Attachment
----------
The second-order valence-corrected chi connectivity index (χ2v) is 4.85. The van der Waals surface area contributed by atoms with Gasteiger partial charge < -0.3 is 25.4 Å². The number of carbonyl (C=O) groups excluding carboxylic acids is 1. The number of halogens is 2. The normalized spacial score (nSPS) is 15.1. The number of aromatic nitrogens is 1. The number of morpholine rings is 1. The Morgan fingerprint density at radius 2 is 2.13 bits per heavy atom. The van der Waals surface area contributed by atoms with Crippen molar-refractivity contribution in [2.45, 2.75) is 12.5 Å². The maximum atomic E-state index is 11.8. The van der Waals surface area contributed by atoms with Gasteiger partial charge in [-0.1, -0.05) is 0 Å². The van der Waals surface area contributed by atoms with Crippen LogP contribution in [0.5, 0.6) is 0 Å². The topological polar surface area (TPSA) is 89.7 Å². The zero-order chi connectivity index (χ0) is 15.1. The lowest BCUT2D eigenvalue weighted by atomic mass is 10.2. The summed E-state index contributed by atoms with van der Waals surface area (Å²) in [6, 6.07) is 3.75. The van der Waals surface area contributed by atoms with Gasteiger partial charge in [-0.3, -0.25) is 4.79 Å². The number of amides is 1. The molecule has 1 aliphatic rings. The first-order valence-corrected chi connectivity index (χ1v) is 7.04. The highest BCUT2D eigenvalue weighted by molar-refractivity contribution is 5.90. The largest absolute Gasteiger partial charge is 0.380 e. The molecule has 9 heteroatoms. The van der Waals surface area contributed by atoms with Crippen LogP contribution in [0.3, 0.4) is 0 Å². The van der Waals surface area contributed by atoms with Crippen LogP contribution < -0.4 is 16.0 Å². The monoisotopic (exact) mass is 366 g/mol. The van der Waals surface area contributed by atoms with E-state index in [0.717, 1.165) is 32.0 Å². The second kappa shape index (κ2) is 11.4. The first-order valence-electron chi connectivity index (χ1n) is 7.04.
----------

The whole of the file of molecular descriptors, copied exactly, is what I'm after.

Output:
The second-order valence-corrected chi connectivity index (χ2v) is 4.85. The van der Waals surface area contributed by atoms with Gasteiger partial charge < -0.3 is 25.4 Å². The number of carbonyl (C=O) groups excluding carboxylic acids is 1. The number of halogens is 2. The normalized spacial score (nSPS) is 15.1. The number of aromatic nitrogens is 1. The number of morpholine rings is 1. The Morgan fingerprint density at radius 2 is 2.13 bits per heavy atom. The van der Waals surface area contributed by atoms with Crippen molar-refractivity contribution in [2.45, 2.75) is 12.5 Å². The maximum atomic E-state index is 11.8. The van der Waals surface area contributed by atoms with Gasteiger partial charge in [-0.1, -0.05) is 0 Å². The van der Waals surface area contributed by atoms with Crippen LogP contribution in [0.5, 0.6) is 0 Å². The topological polar surface area (TPSA) is 89.7 Å². The zero-order chi connectivity index (χ0) is 15.1. The lowest BCUT2D eigenvalue weighted by atomic mass is 10.2. The summed E-state index contributed by atoms with van der Waals surface area (Å²) in [6, 6.07) is 3.75. The van der Waals surface area contributed by atoms with Gasteiger partial charge in [-0.3, -0.25) is 4.79 Å². The number of amides is 1. The molecule has 1 aliphatic rings. The first-order valence-corrected chi connectivity index (χ1v) is 7.04. The highest BCUT2D eigenvalue weighted by molar-refractivity contribution is 5.90. The largest absolute Gasteiger partial charge is 0.380 e. The molecule has 9 heteroatoms. The van der Waals surface area contributed by atoms with Crippen LogP contribution in [0.3, 0.4) is 0 Å². The van der Waals surface area contributed by atoms with Crippen LogP contribution < -0.4 is 16.0 Å². The monoisotopic (exact) mass is 366 g/mol. The van der Waals surface area contributed by atoms with E-state index in [0.717, 1.165) is 32.0 Å². The second kappa shape index (κ2) is 11.4. The first-order valence-electron chi connectivity index (χ1n) is 7.04.